There was a time when digital communications were the tools used mostly by the younger generations.
But those days are long passed. Every age category slowly caught on to the fact it wasn’t so hard to learn to become at least a bit tech savvy, once they got past their initial fears.
Few sectors have been as deeply affected by this progress as the travel industry.
Today’s traveller uses the Internet to do so much research that by the time they approach a travel agent, if they haven’t booked online, they are more knowledgeable about the destination and its offerings than the travel agent they are speaking with.
I have written about these changes in the past but the speed of progress is so fast that yesterday’s invention quickly becomes past tense.
Mobile communications, and the use of apps, have added entirely new dimensions to the way we live in general, and particularly to how we interface with technology before and during travel.
In a major study undertaken by Google, the objective was to measure the scale of digital, mobile, video and shopping habits with tech savvy people.
While they measured usage in over 50 countries, Europe stands as a good consumer barometer of where technology has taken us.
The study reinforced that the impact of change was especially strong with travellers, the people who always want to know more about world destinations, and how and what to do when they get there.
* More than 60 per cent of Europeans have smartphones, with the British leading that pack with nearly 75 per cent owning them.
60 per cent use smartphones to access search engines at least once a week, with the average consumer owning more than three devices.
85 per cent go online at least once a day, with that percentage rising to 92 per cent for those under 44.
These realities have particularly affected the long-term planning of the hospitality industry.
Some suggest that the need for an in-room hotel phone will soon be obsolete. Between your cell phone and an interactive TV set, why should they invest in these expensive systems?
They hardly need telephones at all in their properties. Most of the hotel chains have call centres for those who still use what may be a disappearing technology in the traditional sense.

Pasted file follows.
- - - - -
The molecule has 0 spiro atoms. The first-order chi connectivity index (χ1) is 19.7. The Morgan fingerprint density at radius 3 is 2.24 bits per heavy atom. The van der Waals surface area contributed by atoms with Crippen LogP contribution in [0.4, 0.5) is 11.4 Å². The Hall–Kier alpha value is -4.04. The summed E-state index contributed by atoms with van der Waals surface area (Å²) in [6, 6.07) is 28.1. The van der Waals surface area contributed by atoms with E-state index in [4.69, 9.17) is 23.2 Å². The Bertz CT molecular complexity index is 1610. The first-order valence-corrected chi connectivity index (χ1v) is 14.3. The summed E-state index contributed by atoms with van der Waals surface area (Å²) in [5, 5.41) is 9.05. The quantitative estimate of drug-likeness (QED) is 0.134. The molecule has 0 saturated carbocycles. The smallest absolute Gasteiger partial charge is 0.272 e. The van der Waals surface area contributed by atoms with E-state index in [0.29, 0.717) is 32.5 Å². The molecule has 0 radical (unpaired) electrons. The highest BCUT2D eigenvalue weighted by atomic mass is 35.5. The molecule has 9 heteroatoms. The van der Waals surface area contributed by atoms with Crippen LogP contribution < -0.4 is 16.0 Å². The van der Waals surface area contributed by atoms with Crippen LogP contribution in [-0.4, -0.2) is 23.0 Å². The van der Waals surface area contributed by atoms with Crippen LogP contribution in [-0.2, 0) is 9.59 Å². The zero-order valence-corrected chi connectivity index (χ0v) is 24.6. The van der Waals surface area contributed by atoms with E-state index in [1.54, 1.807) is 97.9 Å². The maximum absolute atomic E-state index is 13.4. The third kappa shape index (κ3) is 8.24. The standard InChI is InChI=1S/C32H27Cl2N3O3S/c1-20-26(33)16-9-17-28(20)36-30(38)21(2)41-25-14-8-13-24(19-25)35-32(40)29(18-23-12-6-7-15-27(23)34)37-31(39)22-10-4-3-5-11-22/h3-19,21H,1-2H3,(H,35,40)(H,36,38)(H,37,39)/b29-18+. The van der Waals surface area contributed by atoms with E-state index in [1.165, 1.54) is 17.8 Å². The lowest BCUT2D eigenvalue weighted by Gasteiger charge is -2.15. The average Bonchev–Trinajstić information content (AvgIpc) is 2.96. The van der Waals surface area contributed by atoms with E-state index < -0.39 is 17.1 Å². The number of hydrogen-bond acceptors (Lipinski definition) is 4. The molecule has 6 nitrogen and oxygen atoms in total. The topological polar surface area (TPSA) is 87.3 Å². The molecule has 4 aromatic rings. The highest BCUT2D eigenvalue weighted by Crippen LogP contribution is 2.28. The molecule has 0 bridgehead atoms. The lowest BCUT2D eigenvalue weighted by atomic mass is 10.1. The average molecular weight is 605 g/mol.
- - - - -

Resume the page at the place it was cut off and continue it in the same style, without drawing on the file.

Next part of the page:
Bookings are now made online, with hotel promises that they will always get the lowest rate available.
More and more chains are trying to wrestle business back from the big online booking agencies. While their rooms are still on the agencies’ websites, the hotels often prefer to take ownership of the customer base from the Internet giants.
I have written about the introduction of hotel apps in a previous column, but the expansion of their uses is growing overwhelmingly fast.
Just a month ago the Marriott chains properties added a mobile request app that lets you get extra towels, or an airport pickup.
Keyless entry is becoming ever more common, and some hotels like Hilton Worldwide let you choose your room and check into it before you arrive.
Once programmed, you can open your room door with your smartphone while you walk down the hallway. And to serve an ever-expanding travel universe, these apps are now being introduced with the language of your choice, from Chinese to Arabic.
Want to know if your flight is on time? Install one of the apps that tells you the exact position of every plane that is in the air, anywhere in the world.
A couple of years ago we were going to be taking a South American cruise.
It was a time when Argentina, still angry over their territorial disputes with England, were causing enough concerns that some cruise lines were eliminating stops in the Falkland Islands.
We wanted to find out what the likelihood was that we would be able to stop there to visit the penguins.
One of our group simply accessed a similar ocean vessel app on his smartphone, and we were able to see the ships actually docked in the Falklands.
Using your mobile phone you can access, in English, a review of the French restaurant you are interested in dining at. Then, when satisfied, book it directly from your mobile as well.
Why take a chance of getting hit by another vehicle as you try to hail a cab? Simply get on the taxi website and give them the address where you are standing.
In foreign countries especially, using similar devices can keep you out of trouble by highlighting unsavory areas, hotel properties, and bars you should definitely avoid.
Interactive reviews of major tourist sites is expanding, while online boarding passes may soon replace paper completely.
But as underscored at the outset, even the latest digital breakthrough could be a thing of the past in a couple of years or less.
There are still those who find it hard to navigate through these changes. No one should be left behind, but the industry will do what is necessary to make it more profitable. If change makes it possible, we will all have to evolve and accept the new world of travel.
This article appeared in the Winnipeg Free Press on June 27, 2015. I am pleased to announce that it just was awarded an honourable mention from the North American Travel Journalists Association annual awards competition.
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